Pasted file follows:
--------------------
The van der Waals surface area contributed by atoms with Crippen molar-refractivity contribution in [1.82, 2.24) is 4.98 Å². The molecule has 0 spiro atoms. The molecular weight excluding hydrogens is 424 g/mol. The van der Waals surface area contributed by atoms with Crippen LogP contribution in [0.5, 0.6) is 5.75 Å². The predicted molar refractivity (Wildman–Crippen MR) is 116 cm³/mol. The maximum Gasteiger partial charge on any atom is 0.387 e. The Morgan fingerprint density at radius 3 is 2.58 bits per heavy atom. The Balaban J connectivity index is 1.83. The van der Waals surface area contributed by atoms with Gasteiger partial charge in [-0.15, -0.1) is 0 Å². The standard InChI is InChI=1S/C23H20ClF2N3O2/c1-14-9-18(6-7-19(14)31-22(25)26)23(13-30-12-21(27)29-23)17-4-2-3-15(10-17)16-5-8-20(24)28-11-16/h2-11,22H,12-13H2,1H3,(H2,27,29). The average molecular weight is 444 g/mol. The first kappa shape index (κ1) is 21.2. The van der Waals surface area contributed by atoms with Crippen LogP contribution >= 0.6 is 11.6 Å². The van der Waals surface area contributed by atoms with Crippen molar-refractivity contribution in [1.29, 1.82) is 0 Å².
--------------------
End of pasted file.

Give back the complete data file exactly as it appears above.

The van der Waals surface area contributed by atoms with Crippen molar-refractivity contribution in [1.82, 2.24) is 4.98 Å². The molecule has 0 spiro atoms. The molecular weight excluding hydrogens is 424 g/mol. The van der Waals surface area contributed by atoms with Crippen LogP contribution in [0.5, 0.6) is 5.75 Å². The predicted molar refractivity (Wildman–Crippen MR) is 116 cm³/mol. The maximum Gasteiger partial charge on any atom is 0.387 e. The Morgan fingerprint density at radius 3 is 2.58 bits per heavy atom. The Balaban J connectivity index is 1.83. The van der Waals surface area contributed by atoms with Gasteiger partial charge in [-0.15, -0.1) is 0 Å². The standard InChI is InChI=1S/C23H20ClF2N3O2/c1-14-9-18(6-7-19(14)31-22(25)26)23(13-30-12-21(27)29-23)17-4-2-3-15(10-17)16-5-8-20(24)28-11-16/h2-11,22H,12-13H2,1H3,(H2,27,29). The average molecular weight is 444 g/mol. The first kappa shape index (κ1) is 21.2. The van der Waals surface area contributed by atoms with Crippen LogP contribution >= 0.6 is 11.6 Å². The van der Waals surface area contributed by atoms with Crippen molar-refractivity contribution in [1.29, 1.82) is 0 Å².